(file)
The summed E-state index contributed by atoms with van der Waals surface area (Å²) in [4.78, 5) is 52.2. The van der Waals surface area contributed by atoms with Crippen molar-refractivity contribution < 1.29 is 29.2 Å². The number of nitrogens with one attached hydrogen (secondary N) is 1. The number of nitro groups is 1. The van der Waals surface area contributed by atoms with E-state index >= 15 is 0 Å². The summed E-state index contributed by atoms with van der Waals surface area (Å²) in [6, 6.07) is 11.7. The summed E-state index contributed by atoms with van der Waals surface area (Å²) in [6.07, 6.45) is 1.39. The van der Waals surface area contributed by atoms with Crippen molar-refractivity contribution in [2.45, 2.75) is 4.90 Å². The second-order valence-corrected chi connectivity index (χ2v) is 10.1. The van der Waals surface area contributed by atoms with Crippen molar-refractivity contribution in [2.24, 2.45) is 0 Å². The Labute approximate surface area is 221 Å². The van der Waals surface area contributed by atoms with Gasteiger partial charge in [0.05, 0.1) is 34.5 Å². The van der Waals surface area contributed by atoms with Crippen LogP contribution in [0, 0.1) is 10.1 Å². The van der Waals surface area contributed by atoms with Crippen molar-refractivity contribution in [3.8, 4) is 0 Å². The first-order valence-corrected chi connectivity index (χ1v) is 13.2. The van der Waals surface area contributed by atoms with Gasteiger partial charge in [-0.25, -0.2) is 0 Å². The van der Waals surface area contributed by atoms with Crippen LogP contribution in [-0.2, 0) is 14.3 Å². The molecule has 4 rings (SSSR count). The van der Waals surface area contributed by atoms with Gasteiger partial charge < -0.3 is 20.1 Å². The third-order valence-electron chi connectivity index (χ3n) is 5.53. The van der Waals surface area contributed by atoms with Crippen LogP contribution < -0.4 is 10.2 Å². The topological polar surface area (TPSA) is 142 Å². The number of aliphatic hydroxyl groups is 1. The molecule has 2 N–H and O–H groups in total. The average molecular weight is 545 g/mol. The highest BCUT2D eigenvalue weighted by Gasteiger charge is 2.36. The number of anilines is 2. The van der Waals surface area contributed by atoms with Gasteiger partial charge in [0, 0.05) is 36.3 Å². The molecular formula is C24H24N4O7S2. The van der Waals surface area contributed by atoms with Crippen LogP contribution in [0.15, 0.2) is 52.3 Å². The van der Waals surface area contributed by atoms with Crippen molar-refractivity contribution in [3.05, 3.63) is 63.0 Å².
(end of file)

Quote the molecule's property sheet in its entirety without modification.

The summed E-state index contributed by atoms with van der Waals surface area (Å²) in [4.78, 5) is 52.2. The van der Waals surface area contributed by atoms with Crippen molar-refractivity contribution < 1.29 is 29.2 Å². The number of nitrogens with one attached hydrogen (secondary N) is 1. The number of nitro groups is 1. The van der Waals surface area contributed by atoms with E-state index >= 15 is 0 Å². The summed E-state index contributed by atoms with van der Waals surface area (Å²) in [6, 6.07) is 11.7. The summed E-state index contributed by atoms with van der Waals surface area (Å²) in [6.07, 6.45) is 1.39. The van der Waals surface area contributed by atoms with Crippen molar-refractivity contribution in [2.45, 2.75) is 4.90 Å². The second-order valence-corrected chi connectivity index (χ2v) is 10.1. The van der Waals surface area contributed by atoms with Crippen molar-refractivity contribution in [2.24, 2.45) is 0 Å². The Labute approximate surface area is 221 Å². The van der Waals surface area contributed by atoms with Gasteiger partial charge in [0.05, 0.1) is 34.5 Å². The van der Waals surface area contributed by atoms with Crippen LogP contribution in [0, 0.1) is 10.1 Å². The van der Waals surface area contributed by atoms with Crippen molar-refractivity contribution in [3.8, 4) is 0 Å². The first-order valence-corrected chi connectivity index (χ1v) is 13.2. The van der Waals surface area contributed by atoms with Gasteiger partial charge in [-0.25, -0.2) is 0 Å². The van der Waals surface area contributed by atoms with Crippen LogP contribution in [-0.2, 0) is 14.3 Å². The molecule has 4 rings (SSSR count). The van der Waals surface area contributed by atoms with Gasteiger partial charge < -0.3 is 20.1 Å². The third-order valence-electron chi connectivity index (χ3n) is 5.53. The van der Waals surface area contributed by atoms with Crippen LogP contribution < -0.4 is 10.2 Å². The topological polar surface area (TPSA) is 142 Å². The number of aliphatic hydroxyl groups is 1. The molecule has 2 N–H and O–H groups in total. The average molecular weight is 545 g/mol. The highest BCUT2D eigenvalue weighted by Gasteiger charge is 2.36. The number of anilines is 2. The van der Waals surface area contributed by atoms with Gasteiger partial charge in [0, 0.05) is 36.3 Å². The molecular formula is C24H24N4O7S2. The van der Waals surface area contributed by atoms with Crippen LogP contribution in [0.15, 0.2) is 52.3 Å². The van der Waals surface area contributed by atoms with Crippen molar-refractivity contribution in [3.05, 3.63) is 63.0 Å².